A construction contract is surely a contract for building something. Well yes, it can be, but it can also be a lot of other things. And why is this important? For one thing the payment provisions of the Housing Grants Construction & Regeneration Act 1996 ("HGCRA") (as amended) apply to all "construction contracts." Falling foul of those payment provisions by failing to issue certain notices timeously can result in a party requiring to pay irrespective of whether it considers that payment due or appropriate. Failure to issue a pay less notice is, arguably, the end of the matter when it comes to a claimant's entitlement to be paid (ISG Construction v Seevic College  EWHC 4007) but that's a matter for another day. What is and is not a construction contract can't possibly be too difficult?
So, what is a construction contract?
The HGCRA defines a construction contract as an agreement with a person for the carrying out of construction operations, arranging for the carrying out of construction operations by others and providing labour, or the labour of others, to carry out construction operations. It specifically includes agreements to do architectural, design or surveying work and to provide advice on building, engineering, interior or exterior decoration or on the laying out of landscapes in relation to construction operations. So that's pretty much everything.
A construction contract is a contract for construction operations?
Construction operations are defined in the HGCRA s 105. They include those operations you would anticipate construction, repair, maintenance, demolition of buildings, structures etc. It does not just cover buildings but also works forming part of the land including walls, roads, power lines, phone masts, runways, docks, harbours, industrial plants, land drainage and coastal protection. So far so good. These are all things you can envisage being built. If you could create it with lego (or your favourite branded building blocks) it would probably be a construction operation.
Also included are the works to the inside. The fit out, heating, mechanical and electrical systems, fire protection, security, communications systems. And what about cleaning? That's covered provided its in the context of construction, repair, extension or restoration. Site clearance, excavation works are all included as are painting and decorating. So pretty much anything you might imagine being necessary to construct, fit out and decorate any structure whatsoever. Not so.
So it’s a construction contract, right?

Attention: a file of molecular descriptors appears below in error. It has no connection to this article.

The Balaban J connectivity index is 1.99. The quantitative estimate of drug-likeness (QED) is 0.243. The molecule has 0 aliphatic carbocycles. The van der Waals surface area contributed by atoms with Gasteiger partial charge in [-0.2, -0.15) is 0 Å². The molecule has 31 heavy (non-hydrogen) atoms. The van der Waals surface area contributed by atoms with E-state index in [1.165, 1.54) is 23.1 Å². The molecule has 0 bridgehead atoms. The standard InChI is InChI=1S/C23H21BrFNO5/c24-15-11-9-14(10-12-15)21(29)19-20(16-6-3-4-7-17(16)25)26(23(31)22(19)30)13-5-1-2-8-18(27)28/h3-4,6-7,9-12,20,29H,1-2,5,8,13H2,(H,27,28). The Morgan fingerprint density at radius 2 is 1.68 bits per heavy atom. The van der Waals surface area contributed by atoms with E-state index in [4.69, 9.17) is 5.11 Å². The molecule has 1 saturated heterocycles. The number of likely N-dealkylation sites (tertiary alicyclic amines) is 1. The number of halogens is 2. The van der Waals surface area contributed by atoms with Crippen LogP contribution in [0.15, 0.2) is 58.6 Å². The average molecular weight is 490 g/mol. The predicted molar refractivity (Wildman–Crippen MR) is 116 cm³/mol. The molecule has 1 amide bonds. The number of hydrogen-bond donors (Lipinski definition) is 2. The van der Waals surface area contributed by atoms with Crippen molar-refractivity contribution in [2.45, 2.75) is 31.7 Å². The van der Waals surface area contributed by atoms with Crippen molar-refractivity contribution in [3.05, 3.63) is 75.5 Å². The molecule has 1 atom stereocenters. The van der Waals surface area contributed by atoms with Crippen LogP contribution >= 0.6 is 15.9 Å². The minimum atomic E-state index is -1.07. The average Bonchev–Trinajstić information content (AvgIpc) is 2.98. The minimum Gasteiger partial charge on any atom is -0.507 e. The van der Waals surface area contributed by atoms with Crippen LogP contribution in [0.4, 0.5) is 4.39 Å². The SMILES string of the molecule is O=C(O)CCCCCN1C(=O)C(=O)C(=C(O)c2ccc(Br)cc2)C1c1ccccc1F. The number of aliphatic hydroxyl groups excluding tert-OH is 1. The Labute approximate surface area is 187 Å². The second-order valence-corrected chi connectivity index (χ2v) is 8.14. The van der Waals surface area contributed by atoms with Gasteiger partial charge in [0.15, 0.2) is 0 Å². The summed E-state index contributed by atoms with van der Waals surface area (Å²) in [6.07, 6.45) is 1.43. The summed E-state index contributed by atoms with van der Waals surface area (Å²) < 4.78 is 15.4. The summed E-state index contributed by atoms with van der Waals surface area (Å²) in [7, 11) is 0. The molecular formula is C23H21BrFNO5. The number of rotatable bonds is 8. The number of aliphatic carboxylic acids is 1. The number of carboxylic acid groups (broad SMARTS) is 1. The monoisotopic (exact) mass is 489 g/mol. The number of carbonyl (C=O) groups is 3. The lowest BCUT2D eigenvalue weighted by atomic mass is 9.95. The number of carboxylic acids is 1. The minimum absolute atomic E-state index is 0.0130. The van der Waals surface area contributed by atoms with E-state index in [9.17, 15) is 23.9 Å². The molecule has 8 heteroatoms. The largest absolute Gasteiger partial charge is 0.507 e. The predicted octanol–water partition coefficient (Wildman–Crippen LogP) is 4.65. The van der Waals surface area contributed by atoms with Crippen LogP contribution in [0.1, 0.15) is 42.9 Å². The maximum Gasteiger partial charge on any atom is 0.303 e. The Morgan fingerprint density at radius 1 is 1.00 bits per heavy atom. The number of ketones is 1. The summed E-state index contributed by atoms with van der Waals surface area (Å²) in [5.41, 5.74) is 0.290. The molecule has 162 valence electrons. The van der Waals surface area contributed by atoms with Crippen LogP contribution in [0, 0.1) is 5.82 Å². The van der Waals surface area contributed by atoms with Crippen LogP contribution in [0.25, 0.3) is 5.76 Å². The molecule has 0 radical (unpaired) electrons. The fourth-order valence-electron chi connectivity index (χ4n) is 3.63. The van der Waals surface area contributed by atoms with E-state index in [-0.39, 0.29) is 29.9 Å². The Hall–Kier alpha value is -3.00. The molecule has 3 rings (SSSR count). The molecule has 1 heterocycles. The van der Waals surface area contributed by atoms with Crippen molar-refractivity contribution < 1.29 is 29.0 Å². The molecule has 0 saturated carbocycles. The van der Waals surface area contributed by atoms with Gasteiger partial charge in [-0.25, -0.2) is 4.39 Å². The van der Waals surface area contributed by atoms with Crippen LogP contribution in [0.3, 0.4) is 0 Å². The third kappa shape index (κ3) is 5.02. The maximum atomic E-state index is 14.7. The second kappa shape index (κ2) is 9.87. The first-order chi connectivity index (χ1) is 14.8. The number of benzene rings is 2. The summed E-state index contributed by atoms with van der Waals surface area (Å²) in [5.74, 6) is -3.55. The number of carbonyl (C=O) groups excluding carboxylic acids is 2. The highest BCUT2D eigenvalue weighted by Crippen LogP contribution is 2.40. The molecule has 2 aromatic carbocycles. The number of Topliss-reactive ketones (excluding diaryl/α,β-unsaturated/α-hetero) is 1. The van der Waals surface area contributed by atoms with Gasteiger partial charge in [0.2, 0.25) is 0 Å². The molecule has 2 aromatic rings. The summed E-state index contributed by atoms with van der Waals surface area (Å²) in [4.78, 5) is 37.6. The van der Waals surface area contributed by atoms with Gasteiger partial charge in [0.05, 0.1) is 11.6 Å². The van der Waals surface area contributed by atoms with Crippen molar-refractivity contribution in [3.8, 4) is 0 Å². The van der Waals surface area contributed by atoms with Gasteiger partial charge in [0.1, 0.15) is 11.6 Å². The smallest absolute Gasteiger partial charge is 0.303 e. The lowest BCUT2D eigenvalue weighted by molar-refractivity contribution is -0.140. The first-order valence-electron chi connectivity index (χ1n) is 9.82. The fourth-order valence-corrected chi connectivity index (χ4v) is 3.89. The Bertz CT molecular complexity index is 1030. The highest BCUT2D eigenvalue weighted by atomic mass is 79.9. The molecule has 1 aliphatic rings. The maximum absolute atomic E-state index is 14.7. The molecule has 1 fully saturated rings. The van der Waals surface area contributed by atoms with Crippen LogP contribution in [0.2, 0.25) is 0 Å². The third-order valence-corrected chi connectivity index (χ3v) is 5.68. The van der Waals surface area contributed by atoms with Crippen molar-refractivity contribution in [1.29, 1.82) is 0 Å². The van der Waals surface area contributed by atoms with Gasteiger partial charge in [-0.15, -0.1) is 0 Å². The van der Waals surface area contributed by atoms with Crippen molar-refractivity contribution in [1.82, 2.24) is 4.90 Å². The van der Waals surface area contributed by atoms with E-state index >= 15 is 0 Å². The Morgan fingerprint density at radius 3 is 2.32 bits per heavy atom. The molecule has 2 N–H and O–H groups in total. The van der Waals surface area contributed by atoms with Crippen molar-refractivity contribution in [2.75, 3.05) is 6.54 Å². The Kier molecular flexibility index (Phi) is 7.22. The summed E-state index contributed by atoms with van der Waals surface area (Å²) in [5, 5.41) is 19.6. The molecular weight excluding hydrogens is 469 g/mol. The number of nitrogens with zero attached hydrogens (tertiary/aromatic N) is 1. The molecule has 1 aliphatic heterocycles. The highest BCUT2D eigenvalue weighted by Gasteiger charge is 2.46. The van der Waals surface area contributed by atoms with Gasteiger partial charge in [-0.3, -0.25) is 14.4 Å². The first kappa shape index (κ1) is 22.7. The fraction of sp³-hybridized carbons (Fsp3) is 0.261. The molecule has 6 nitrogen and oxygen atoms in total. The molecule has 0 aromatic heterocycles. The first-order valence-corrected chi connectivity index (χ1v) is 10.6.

Well first and foremost contracts with residential occupiers are specifically excluded from HGCRA but that's not where it ends. Drilling for gas, extraction of minerals, nuclear processing, power generation, water effluent, production/processing or storage of chemicals, oil, gas, steel or food and drink, manufacture or building components. These, and others, all have their own exemptions.
A recent case in the courts in England (Severfield (UK) Limited v Duro Felguera UK Limited  EWHC 3352 (TCC)) highlighted the peculiar circumstances where one part of a contract is a "construction contract" and the other not. The contract was for the design, supply and erection of steel structures in Manchester. Sounds like a construction contract. It involved the construction of two power generation plants, each comprising several different structures. Hmm, so part of the works related to power generation. That's excluded.
The contractual provisions did not comply with the requirements of Part II of HGCRA. No surprise there. The parties fell out about payment. Again, fairly predictable. The contractor raised adjudication proceedings. The employer made jurisdictional challenges to the adjudicator to the effect that the contract, or at least part of it, concerned excluded operations. The adjudicator continued and made an award. The contractor applied to the court for summary judgment (remember this is in England but the principles related to the Act apply up here in sunny Scotland too). This was defended on the basis that the adjudicator had exceeded its jurisdiction with a counter claim including allegations of abuse of process. A "hybrid" contract can for obvious reasons result in competing arguments regarding, amongst other things, payment mechanisms and entitlement to adjudicate.
Hon. Mr Justice Coulson summed it up succinctly: "If the contract is a hybrid contract, because it includes for both included and excluded operations, the inevitable result is a muddle."
What is interesting about this case is the judge's comment that the difficulties in the complex (and no doubt expensive) litigation stemmed from HGCRA itself and the exclusion of certain industries from its terms. He opined that the excluded industries may benefit from the clarity and certainty brought by the Act. Perhaps a drive to clarity and certainty in contracting won't be far behind. After all, if parties agreed that a contract is a construction contract then it must be. Right? Well, its not quite as easy as that…
We act in all sectors of the construction industry, both "included" and "excluded" operations. If you wish to discuss how we can assist with your contract from formation to dispute resolution feel free to get in touch.